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wet cats

>> Wednesday, September 10, 2008

The rains for the past few nights were horrible. Yesterday, I experienced the wrath of the skies, making me look like I took a bath with my clothes on.

I left the office with the skies hinting that sooner or later, it'll rain. My boots clicking on the pavement, I hurried to the MRT. Lightning flashed across the sky, signaling that something bad is coming. I hastened my walking pace.

When the train moved to leave Buendia, the ground was still dry. I was thankful because the train wasn't that crowded and I could shift from one foot to another. I was half regretting on wearing boots because it wasn't raining and I'm not used to wearing high heels. Mind over matter. I reminded myself. If I could do squats in Tai Chi for two minutes (well, that's different. hahaha duh yumi.), then I could condition myself to ease the uncomfortable feeling in my shins.

Then the heavens heard some prayer and prepared my boots for its real use. The rain poured. Crazily. Whenever the doors would open to a new station, rain would spray inside the train. The wind blew. The train became a sanctuary to stay dry and safe from the war of nature raging outside. What would happen to me if my stop would come? Would I be ready to let go of that sanctuary and risk getting wet?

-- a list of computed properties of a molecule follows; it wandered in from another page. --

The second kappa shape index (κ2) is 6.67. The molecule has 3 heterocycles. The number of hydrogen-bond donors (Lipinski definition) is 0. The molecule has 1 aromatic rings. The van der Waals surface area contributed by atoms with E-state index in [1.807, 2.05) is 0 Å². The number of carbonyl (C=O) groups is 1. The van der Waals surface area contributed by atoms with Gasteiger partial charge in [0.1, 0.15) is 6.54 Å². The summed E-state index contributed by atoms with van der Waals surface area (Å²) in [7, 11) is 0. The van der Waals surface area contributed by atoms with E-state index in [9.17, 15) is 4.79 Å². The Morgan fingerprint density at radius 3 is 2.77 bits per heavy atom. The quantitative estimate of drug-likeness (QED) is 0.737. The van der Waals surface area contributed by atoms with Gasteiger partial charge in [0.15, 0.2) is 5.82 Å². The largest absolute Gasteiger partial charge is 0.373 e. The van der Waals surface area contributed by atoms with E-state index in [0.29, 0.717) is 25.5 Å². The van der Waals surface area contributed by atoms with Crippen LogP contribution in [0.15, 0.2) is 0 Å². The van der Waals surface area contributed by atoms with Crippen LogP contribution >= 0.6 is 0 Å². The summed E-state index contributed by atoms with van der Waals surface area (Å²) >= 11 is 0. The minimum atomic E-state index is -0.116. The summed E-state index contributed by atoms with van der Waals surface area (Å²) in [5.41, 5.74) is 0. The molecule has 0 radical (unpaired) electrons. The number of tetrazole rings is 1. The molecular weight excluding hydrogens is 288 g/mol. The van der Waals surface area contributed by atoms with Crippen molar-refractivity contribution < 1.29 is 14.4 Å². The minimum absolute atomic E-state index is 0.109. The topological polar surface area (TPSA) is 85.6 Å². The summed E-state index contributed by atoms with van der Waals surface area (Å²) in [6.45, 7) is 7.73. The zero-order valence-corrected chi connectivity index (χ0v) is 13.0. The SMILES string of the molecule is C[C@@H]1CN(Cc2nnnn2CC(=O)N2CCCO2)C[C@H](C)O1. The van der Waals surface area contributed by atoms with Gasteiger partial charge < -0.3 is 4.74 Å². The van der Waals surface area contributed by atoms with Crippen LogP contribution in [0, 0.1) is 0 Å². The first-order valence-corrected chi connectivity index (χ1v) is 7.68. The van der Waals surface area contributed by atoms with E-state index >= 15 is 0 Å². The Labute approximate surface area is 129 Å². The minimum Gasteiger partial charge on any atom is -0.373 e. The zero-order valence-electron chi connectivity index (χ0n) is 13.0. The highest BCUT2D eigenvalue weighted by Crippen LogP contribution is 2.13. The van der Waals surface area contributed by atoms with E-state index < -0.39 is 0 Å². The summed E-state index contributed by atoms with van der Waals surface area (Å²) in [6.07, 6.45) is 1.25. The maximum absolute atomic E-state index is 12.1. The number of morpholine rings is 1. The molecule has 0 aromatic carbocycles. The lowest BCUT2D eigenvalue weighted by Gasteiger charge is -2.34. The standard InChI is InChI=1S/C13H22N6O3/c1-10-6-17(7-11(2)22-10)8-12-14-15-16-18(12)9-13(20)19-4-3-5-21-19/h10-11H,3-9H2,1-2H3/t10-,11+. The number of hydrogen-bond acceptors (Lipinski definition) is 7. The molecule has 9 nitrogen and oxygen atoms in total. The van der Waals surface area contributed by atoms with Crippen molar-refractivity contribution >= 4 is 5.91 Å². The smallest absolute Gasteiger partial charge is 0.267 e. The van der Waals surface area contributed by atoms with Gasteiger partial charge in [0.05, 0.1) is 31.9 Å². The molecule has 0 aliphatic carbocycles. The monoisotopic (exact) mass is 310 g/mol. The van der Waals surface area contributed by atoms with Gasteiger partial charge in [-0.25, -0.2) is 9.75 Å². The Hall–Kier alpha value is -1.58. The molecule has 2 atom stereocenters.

I went down the train at Quezon Avenue. People were crowded beyond the turnstiles. They did not want to brave the rain sprays. They were waiting for the rain to subside. Besides, they would just get wet while waiting for a public transportation.

I don't take the public transportation. Mom and Dad were waiting at McDonald's, which meant I had to start walking. Ok boots, show what you're made of.

Water flowed on the stairs, making it look like a waterfall. A lady took off her shoes and walked barefooted. Moment of truth. I walked with her. But not barefooted, of course. I relied on my boots to keep my feet dry.

I had my feet dry but the rest of me was drenched. I walked to McDonald's to see my waiting outside, umbrella in hand, but equally as drenched as me. Cars were lined up along the street and there was no space left for Dad to park. Dad dropped Mom off to wait for me, while he drove around to look for a place to wait.

If I didn't check my phone while waiting, I wouldn't notice Mom just a few feet away from me. I was trying to keep the rain from drenching my clothes more by keeping the umbrella in front of my face.

We stood in the rain for five minutes until Dad drove by to pick us up. Waiting for five minutes is ok, but waiting in the rain for five minutes is torture.

We got into the van before the rain flushed us away. We kept the aircon at low. Our wet pants formed marks on the seats, as if we peed on them. We wanted to get home quickly so Mom and I could peel off our wet clothes.

My boots did its job. My feet stayed dry.

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